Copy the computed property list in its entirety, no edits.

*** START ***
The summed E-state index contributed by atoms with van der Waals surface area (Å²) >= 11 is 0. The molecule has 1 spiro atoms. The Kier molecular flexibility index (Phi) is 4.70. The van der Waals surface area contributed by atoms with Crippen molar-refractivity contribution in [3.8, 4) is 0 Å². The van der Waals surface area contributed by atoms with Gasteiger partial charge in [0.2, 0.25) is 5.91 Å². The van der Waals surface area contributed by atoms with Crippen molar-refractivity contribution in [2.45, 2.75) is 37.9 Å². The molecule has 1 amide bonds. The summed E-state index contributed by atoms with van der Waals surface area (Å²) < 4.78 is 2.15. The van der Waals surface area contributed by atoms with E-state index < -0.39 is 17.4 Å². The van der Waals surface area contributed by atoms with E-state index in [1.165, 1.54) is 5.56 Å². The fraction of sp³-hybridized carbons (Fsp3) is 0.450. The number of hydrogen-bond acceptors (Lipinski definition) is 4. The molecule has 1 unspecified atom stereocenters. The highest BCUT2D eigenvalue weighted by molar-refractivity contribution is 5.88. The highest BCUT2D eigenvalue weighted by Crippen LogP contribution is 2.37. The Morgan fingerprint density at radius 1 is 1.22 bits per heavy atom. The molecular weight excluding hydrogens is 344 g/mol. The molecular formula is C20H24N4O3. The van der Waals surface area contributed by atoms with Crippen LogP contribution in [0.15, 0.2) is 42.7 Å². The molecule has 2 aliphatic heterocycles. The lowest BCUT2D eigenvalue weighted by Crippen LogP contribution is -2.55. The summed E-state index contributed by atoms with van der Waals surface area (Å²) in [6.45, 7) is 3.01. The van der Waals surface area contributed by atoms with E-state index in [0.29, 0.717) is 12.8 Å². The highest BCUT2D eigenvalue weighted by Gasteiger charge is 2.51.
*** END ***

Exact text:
The summed E-state index contributed by atoms with van der Waals surface area (Å²) >= 11 is 0. The molecule has 1 spiro atoms. The Kier molecular flexibility index (Phi) is 4.70. The van der Waals surface area contributed by atoms with Crippen molar-refractivity contribution in [3.8, 4) is 0 Å². The van der Waals surface area contributed by atoms with Gasteiger partial charge in [0.2, 0.25) is 5.91 Å². The van der Waals surface area contributed by atoms with Crippen molar-refractivity contribution in [2.45, 2.75) is 37.9 Å². The molecule has 1 amide bonds. The summed E-state index contributed by atoms with van der Waals surface area (Å²) < 4.78 is 2.15. The van der Waals surface area contributed by atoms with E-state index < -0.39 is 17.4 Å². The van der Waals surface area contributed by atoms with E-state index in [1.165, 1.54) is 5.56 Å². The fraction of sp³-hybridized carbons (Fsp3) is 0.450. The number of hydrogen-bond acceptors (Lipinski definition) is 4. The molecule has 1 unspecified atom stereocenters. The highest BCUT2D eigenvalue weighted by molar-refractivity contribution is 5.88. The highest BCUT2D eigenvalue weighted by Crippen LogP contribution is 2.37. The Morgan fingerprint density at radius 1 is 1.22 bits per heavy atom. The molecular weight excluding hydrogens is 344 g/mol. The molecular formula is C20H24N4O3. The van der Waals surface area contributed by atoms with Crippen LogP contribution in [0.15, 0.2) is 42.7 Å². The molecule has 2 aliphatic heterocycles. The lowest BCUT2D eigenvalue weighted by Crippen LogP contribution is -2.55. The summed E-state index contributed by atoms with van der Waals surface area (Å²) in [6.45, 7) is 3.01. The van der Waals surface area contributed by atoms with E-state index in [0.29, 0.717) is 12.8 Å². The highest BCUT2D eigenvalue weighted by Gasteiger charge is 2.51.